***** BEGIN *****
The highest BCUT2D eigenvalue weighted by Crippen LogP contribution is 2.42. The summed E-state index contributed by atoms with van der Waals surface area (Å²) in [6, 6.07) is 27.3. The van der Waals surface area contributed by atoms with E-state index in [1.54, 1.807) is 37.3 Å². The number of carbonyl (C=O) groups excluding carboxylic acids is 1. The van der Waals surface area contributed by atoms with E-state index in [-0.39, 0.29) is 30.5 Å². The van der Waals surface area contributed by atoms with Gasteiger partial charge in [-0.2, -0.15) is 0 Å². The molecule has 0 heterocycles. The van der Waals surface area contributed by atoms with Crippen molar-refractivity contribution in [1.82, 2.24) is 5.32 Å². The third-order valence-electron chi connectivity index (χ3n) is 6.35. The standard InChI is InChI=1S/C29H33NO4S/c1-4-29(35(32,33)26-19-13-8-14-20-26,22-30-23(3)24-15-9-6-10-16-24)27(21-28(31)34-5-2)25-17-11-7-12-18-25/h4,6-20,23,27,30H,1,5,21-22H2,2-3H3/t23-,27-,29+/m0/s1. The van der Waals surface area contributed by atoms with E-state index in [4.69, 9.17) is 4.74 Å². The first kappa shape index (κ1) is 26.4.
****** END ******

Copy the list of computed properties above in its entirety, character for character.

The highest BCUT2D eigenvalue weighted by Crippen LogP contribution is 2.42. The summed E-state index contributed by atoms with van der Waals surface area (Å²) in [6, 6.07) is 27.3. The van der Waals surface area contributed by atoms with E-state index in [1.54, 1.807) is 37.3 Å². The number of carbonyl (C=O) groups excluding carboxylic acids is 1. The van der Waals surface area contributed by atoms with E-state index in [-0.39, 0.29) is 30.5 Å². The van der Waals surface area contributed by atoms with Gasteiger partial charge in [-0.2, -0.15) is 0 Å². The molecule has 0 heterocycles. The van der Waals surface area contributed by atoms with Crippen molar-refractivity contribution in [1.82, 2.24) is 5.32 Å². The third-order valence-electron chi connectivity index (χ3n) is 6.35. The standard InChI is InChI=1S/C29H33NO4S/c1-4-29(35(32,33)26-19-13-8-14-20-26,22-30-23(3)24-15-9-6-10-16-24)27(21-28(31)34-5-2)25-17-11-7-12-18-25/h4,6-20,23,27,30H,1,5,21-22H2,2-3H3/t23-,27-,29+/m0/s1. The van der Waals surface area contributed by atoms with E-state index in [4.69, 9.17) is 4.74 Å². The first kappa shape index (κ1) is 26.4.